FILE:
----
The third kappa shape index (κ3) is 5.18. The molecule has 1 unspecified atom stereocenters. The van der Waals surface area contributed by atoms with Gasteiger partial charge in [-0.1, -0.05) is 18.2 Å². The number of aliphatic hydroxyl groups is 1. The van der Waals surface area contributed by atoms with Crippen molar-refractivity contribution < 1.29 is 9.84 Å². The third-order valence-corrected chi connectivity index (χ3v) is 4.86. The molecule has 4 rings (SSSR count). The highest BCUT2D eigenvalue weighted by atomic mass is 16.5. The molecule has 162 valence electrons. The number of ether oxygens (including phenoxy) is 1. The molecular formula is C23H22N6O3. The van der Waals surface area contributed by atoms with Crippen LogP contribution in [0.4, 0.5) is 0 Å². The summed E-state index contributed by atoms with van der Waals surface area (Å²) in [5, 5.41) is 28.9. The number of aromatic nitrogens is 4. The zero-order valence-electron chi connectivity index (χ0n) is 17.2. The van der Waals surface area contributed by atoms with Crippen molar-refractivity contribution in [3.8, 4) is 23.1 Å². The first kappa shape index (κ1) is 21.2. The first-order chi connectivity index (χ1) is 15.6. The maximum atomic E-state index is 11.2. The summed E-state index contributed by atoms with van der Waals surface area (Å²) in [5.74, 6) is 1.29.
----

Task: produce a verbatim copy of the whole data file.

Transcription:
The third kappa shape index (κ3) is 5.18. The molecule has 1 unspecified atom stereocenters. The van der Waals surface area contributed by atoms with Gasteiger partial charge in [-0.1, -0.05) is 18.2 Å². The number of aliphatic hydroxyl groups is 1. The van der Waals surface area contributed by atoms with Crippen molar-refractivity contribution < 1.29 is 9.84 Å². The third-order valence-corrected chi connectivity index (χ3v) is 4.86. The molecule has 4 rings (SSSR count). The highest BCUT2D eigenvalue weighted by atomic mass is 16.5. The molecule has 162 valence electrons. The number of ether oxygens (including phenoxy) is 1. The molecular formula is C23H22N6O3. The van der Waals surface area contributed by atoms with Crippen LogP contribution in [0.4, 0.5) is 0 Å². The summed E-state index contributed by atoms with van der Waals surface area (Å²) in [5, 5.41) is 28.9. The number of aromatic nitrogens is 4. The zero-order valence-electron chi connectivity index (χ0n) is 17.2. The van der Waals surface area contributed by atoms with Crippen molar-refractivity contribution in [3.8, 4) is 23.1 Å². The first kappa shape index (κ1) is 21.2. The first-order chi connectivity index (χ1) is 15.6. The maximum atomic E-state index is 11.2. The summed E-state index contributed by atoms with van der Waals surface area (Å²) in [5.74, 6) is 1.29.